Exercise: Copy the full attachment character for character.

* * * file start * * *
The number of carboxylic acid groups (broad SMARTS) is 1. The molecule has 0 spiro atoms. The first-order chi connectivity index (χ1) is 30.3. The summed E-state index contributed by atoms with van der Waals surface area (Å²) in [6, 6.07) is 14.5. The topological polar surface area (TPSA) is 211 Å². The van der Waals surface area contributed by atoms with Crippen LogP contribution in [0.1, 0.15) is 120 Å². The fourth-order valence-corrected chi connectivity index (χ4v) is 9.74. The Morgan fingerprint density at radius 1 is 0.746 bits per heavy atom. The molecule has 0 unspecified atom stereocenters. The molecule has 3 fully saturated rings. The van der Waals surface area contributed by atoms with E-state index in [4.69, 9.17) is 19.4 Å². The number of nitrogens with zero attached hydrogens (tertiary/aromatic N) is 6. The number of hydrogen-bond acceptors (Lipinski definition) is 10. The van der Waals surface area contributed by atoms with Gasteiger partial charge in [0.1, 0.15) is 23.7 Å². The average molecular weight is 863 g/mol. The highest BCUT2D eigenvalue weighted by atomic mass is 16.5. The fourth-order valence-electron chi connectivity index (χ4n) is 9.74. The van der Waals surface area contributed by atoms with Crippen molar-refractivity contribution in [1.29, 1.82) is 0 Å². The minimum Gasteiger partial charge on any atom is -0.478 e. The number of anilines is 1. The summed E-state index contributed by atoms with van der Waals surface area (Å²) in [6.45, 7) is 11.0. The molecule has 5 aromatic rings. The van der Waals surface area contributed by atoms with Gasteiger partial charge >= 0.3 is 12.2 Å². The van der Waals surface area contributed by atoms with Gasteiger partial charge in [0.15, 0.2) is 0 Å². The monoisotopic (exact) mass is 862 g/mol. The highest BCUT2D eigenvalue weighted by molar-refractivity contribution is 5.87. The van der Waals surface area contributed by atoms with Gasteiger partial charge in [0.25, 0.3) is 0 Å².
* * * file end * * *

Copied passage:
The number of carboxylic acid groups (broad SMARTS) is 1. The molecule has 0 spiro atoms. The first-order chi connectivity index (χ1) is 30.3. The summed E-state index contributed by atoms with van der Waals surface area (Å²) in [6, 6.07) is 14.5. The topological polar surface area (TPSA) is 211 Å². The van der Waals surface area contributed by atoms with Crippen LogP contribution in [0.1, 0.15) is 120 Å². The fourth-order valence-corrected chi connectivity index (χ4v) is 9.74. The Morgan fingerprint density at radius 1 is 0.746 bits per heavy atom. The molecule has 0 unspecified atom stereocenters. The molecule has 3 fully saturated rings. The van der Waals surface area contributed by atoms with E-state index in [4.69, 9.17) is 19.4 Å². The number of nitrogens with zero attached hydrogens (tertiary/aromatic N) is 6. The number of hydrogen-bond acceptors (Lipinski definition) is 10. The van der Waals surface area contributed by atoms with Gasteiger partial charge in [0.1, 0.15) is 23.7 Å². The average molecular weight is 863 g/mol. The highest BCUT2D eigenvalue weighted by atomic mass is 16.5. The fourth-order valence-electron chi connectivity index (χ4n) is 9.74. The van der Waals surface area contributed by atoms with Crippen molar-refractivity contribution in [1.29, 1.82) is 0 Å². The minimum Gasteiger partial charge on any atom is -0.478 e. The number of anilines is 1. The summed E-state index contributed by atoms with van der Waals surface area (Å²) in [6.45, 7) is 11.0. The molecule has 5 aromatic rings. The van der Waals surface area contributed by atoms with Gasteiger partial charge >= 0.3 is 12.2 Å². The van der Waals surface area contributed by atoms with Gasteiger partial charge in [0.15, 0.2) is 0 Å². The monoisotopic (exact) mass is 862 g/mol. The highest BCUT2D eigenvalue weighted by molar-refractivity contribution is 5.87. The van der Waals surface area contributed by atoms with Gasteiger partial charge in [0.25, 0.3) is 0 Å².